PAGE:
The Michigan Daily - Thursday, October 24, 1985- Page 3
Ethiopians face famine
despite world aid efforts
SEKOTA, Ethiopa (AP) - A year ago in
the mountains ringing Sekota, people
were dying of starvation by the hun-
dreds every day. Now, after a huge in-
ternational effort to alleviate
Ethiopia's famine, people are still
dying, but the numbers are lower.
Near newly dug graves, women and
children scratch in the rocky soil for a
few seeds of grass to help them stay
THIS isolated village in northern
Wollo region, about 250 miles north of
the capital, Addis Ababa, is one of the
pockets of despair which still exist in
Because of its remoteness, lack of
good roads and a large presence in the
area of guerrillas of the Tigre
People's Liberation Front, Sekota has
stayed outside the mainstream of the
famine relief effort.
A month ago, a truck convoy braved
an attack by insurgents and made its
way over tortuous roads to deliver
food to Sekota. At about the same
time, British Royal Air Force Her-
cules transports airdropped food in a
THAT WAS the last food from out-
side to reach the village, where a few
staffers from the International Red
Cross and the French-Belgian volun-
teer group Medicine sans Frontieres
(Doctors without Borders) maintain a
feeding center for about 2,000 people.
Between $00 and 900 other people
hoping to get food from the center
were camped in the shade -of trees
near an Ethiopian Orthodox church.
At night the temperature drops to
The number of deaths varies from
day to day, and no figures were
available. One day this week there
were at least two funerals at Sekota.
RELIEF workers said other en-
claves of famine were still being
discovered in Ethiopia, a country
three times the size of California and
with only 2,500 miles of fully paved
George Ngatiri, a Kenyan physician
who has been working in Ethiopian
famine camps for nearly two years,
told a visitor to Alamata in northern
"HELP from around the world has
made a tremendous difference and
helped to save many lives. But now
these people need aid to get back to
their farms to start all over again.
There's no simple solution.
"The situation is still critical, as
you can see from the children,"
Ngatiri said. "They have a low blood
count and at best weighed only two or
three pounds when they were born -
making them prone to many
People are still dying in the camps,
the physician said, but now not so
much from malnutrition as from
diseases like diarrhea and tuber-
"There's still a hell of a lot of relief
to be done. The need is still
desperate," said David Alexander, a
Briton who works for Save the
"There's a grave danger that the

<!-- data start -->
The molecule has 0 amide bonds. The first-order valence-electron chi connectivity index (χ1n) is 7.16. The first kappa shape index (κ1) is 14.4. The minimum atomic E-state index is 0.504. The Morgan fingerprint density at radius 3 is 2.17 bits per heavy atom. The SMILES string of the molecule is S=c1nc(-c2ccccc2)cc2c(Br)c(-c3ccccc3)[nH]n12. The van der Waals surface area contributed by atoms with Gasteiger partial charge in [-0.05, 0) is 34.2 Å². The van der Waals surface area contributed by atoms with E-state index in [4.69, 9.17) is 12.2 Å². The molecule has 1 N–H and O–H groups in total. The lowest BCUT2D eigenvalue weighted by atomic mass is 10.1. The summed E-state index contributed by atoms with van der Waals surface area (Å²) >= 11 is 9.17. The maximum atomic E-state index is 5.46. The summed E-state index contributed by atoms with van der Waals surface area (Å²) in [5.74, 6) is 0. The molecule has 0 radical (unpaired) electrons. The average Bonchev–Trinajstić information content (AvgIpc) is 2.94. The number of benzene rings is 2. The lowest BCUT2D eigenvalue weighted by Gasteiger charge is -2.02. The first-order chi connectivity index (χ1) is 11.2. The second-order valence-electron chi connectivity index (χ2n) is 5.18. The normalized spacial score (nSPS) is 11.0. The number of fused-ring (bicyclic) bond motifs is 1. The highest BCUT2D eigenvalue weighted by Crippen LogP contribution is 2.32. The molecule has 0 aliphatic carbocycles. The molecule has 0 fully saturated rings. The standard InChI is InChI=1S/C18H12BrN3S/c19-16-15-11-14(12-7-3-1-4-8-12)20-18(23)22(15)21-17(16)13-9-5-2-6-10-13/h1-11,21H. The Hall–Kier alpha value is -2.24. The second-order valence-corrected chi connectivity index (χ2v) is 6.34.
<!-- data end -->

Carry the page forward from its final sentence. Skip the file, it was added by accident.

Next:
situation could easily slip back into
the position which existed a year or
two ago. We've got to keep the issue
alive. All that is certain is that it must
never be allowed to happen again."
Mara Silverman, a residential
college junior, was among 15 arrested
yesterday in Central Intelligence
Agency protests at the Student Ac-
tivities Building. An article in yester-
day's Daily incorrectly named Susan
Shatkin as one of the arrested
A poster put up by a conservative
group on campus yesterday said that
students should defund MSA and
A story in the Daily incorrectly
stated that students should defend
MSA and LASC.
Crackdown Associated Press
Plainclothed Philippine police, -brandishing bats, charge into a group of demonstrators yesterday on the third
day of a transportation strike in support of farmers' complaints of high prices. Thirteen people were arrested
and 42 others injured in the clash.
A giant Twister game will take place on the Diag at 3 p.m. The Univer-
sity Activities Council is sponsoring the game as part of Homecoming
Week. Everyone is urged to participate and prizes will be given out.
MTF-Le Bal, 7 and 9:15p.m., Michigan Theater.
CG-Koyaanisqatsi, 7 & 9 p.m., Aud. A, Angell Hall.
Hill St.-Serpico, 7 & 9:15 p.m., Hill Street.
AAFC-Before Stonewall, 7 & 9 p.m., MLB4.
Anthropology-Turtle People & First Contact, 7 p.m., MLB 2.
School of Music-Ensemble Theatre, The Dining Room, Richard
Oberlin, director, 8 p.m., Trueblood Theatre.
University Musical Society-Nathan Milstein, violinist, 8 p.m., Hill
English Department-Readings, "A Celebration of Michigan Poets," 3
& 8p.m., West Conference Room, Rackham Auditorium.
Music at Mid-Day-Susanne Shepard, 12:15 p.m., Pendleton Room,
Urban Tech & Environmental Planning-Bruce Dotson, "Environ-
mental Mediation in Planning," 5 p.m., East Lecture Hall, Rackham.
Russian & East European Studies-Kalman, Pesci, "Economic
Reforms in the USSR, Hungary & Other CMEA Countries," 4 p.m., West
Conference Room, Rackham.
Music Anthropology-Brown Bag Lecture, Michael Shott, "The
Woodland Period in the Saginaw Valley: The 1985 Excavation at the
Bridgewater Site," noon, 2009 Music.
Communications-White Bag Lecture, Judith Guest, Alumnae in
Residence, noon, Marsh Seminar Room, Frieze Building.
Jerome Lecture Series-Irving Lavin, "Collective Commemoration:
the Family Chapel," 4p.m., Aud. A, Angell Hall.